Long lashes sweep down over amber-tinted eyes. “You should just do the puzzle,” Q whispers, standing to move away, as if he’s realized my discomfort.

He fades into the fiction section, disappearing into the aisle where I’d found him, a trace of cheddar, sour cream, and cologne hovering in the air.

A baby cries, a mother shushing it as Florence continues to read, her voice throwing out a story about becoming real. My gaze stares unseeing at the crossword puzzle in my hand, but I’m too aware of the dark hair and eyes sitting in fiction.

Q. It isn’t a real name.

For me, he isn’t real.

But, imaginary or no, he’s inside my country, and damn it, I am curious.

My fingers riot through my hair before my palm slaps my forehead. It’s okay to be curious about something that doesn’t exist. That logic gets me out of my chair and carries me to fiction, to a world of made-up stories.

Made-up people can’t hurt you.

Q sprawls on the floor, his back against the shelf, his long legs scrunched to fit. A tattered red backpack leans against the books, the zipper broken. A safety pin keeps it closed, but a hoodie and a beef jerky stick peek at me.

“I’ll bite.”

His head shoots up, eyes widening before his gaze follows mine. “The beef jerky or me?”

He has an awful sense of humor, and for some reason, that makes me even less intimidated.

“What do you want me to be curious about?” I ask.

He pulls his legs up to make more room and pats the floor. “What’s with the crossword puzzles?”

I don’t sit. “You don’t get to ask me questions.”


“You have my name.” It’s all I say, and I know he doesn’t get it by the way he scrunches his face. My name makes me real to him. He doesn’t get more than that.

“You can ask questions, but I can’t,” he says slowly. “Okay,” he looks up at me, “what do you want to know?”

“Why do you want me to ask about you?”

“You think I want you to ask?”

“Don’t you?”

He flashes a small smile. “That obvious?” He pats the floor again. “Sit. You’re hurting my neck.”

I sit, filling up a lot of space, but less than he does.

“Let’s be friends,” he says, surprising me. “I’m looking for one.”

“I’m not,” I reply honestly. “You don’t have any?”

He sighs. “I have plenty, but I don’t need them right now. You’ll do.”

He nods as if he’s decided something, and it hits me that this is the kind of person he is. The type that decides he wants to do something, like robbing a store or making friends with the quiet guy in the library who does crossword puzzles for fun and then does it. His kind isn’t for me.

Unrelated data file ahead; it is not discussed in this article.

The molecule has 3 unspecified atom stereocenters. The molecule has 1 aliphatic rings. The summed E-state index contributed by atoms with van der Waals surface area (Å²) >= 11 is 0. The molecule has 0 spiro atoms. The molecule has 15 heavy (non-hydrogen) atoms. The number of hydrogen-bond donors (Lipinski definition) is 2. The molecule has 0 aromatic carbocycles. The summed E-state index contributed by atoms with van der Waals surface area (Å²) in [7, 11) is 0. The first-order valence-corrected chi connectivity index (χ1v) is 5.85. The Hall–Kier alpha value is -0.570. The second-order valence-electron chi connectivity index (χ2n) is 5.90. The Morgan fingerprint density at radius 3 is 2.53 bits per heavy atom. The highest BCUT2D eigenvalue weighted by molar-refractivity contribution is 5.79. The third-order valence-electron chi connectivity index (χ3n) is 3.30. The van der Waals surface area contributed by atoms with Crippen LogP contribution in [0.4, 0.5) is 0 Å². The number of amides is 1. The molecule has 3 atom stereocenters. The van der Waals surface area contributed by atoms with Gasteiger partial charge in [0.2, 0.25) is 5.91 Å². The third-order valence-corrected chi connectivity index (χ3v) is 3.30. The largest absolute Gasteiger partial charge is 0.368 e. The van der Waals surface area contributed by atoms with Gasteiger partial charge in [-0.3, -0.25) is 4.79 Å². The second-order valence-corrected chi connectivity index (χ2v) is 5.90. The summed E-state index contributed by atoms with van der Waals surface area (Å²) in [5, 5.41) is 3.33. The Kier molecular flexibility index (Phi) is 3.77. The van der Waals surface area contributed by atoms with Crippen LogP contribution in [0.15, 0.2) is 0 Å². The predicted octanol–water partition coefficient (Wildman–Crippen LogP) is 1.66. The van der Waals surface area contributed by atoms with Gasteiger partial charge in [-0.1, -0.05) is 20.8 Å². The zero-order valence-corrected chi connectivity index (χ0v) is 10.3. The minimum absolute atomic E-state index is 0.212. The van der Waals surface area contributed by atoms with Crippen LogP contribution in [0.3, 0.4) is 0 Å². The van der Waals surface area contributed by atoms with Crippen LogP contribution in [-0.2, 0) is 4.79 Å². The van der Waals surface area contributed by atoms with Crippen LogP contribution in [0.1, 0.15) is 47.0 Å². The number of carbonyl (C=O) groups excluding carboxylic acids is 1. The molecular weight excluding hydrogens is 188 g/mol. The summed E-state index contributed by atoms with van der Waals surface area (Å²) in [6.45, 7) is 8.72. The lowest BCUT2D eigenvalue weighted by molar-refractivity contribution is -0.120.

“You run out of places to find people?” I ask.

He laughs. “Libraries have smart people, right? I could use more smart friends.”

“Sure. As long as you’re in fiction, we’re buddies. You step out, and we’re not.”

Sarcasm drips from my words, but his face relaxes, his smile widening. This smile is genuine, I realize. The first one was fake. There’s a remarkable difference between this grin and the one before. “Sure, dude. Whatever. Now throw your questions at me.”

Another realization dawns. When you’ve spent as much time as I have inside a building watching people, you learn how to read them, especially if you want to keep them away. Q doesn’t like silence. He’s inside a building that banks off the quiet and wants to hear words.

“What are you doing here? Besides looking for a friend.”

“Making myself at home.”

I stare, eyes searching his before dropping to the tattered backpack, his stubble-roughened cheeks, and his desperate need for conversation.

My lips part. No way.

“Are you …” I clear my throat. “Are you staying here?”

He stares unblinking.

My heart knocks against my chest. “For how long?”

“A week.”

From the moment I led his store-robbing ass into the library basement. “Living here?”

“I mainly just sneak in before closing and sleep here.”

I blink. “Why are you telling me this?” Did I need to know this? Homeless people finding places to stay didn’t typically give up their secrets, considering the risks.

He shrugs.


He’s not real, but he’s most certainly lonely. I don’t want to know why he’s staying here.

“Okay.” The word hangs there between us, like a pact. He’s inside my country, the place I think of as home. He’s invaded it, and I just told him—an imaginary stranger—okay.

I’ve betrayed myself. I am a quisling.

Quintessence /kwin’tesəns/

Pure, highly concentrated essence of a thing.

The water-stained ceiling above my head judges me, the yellow-brown marks like a cackling face in the spackling.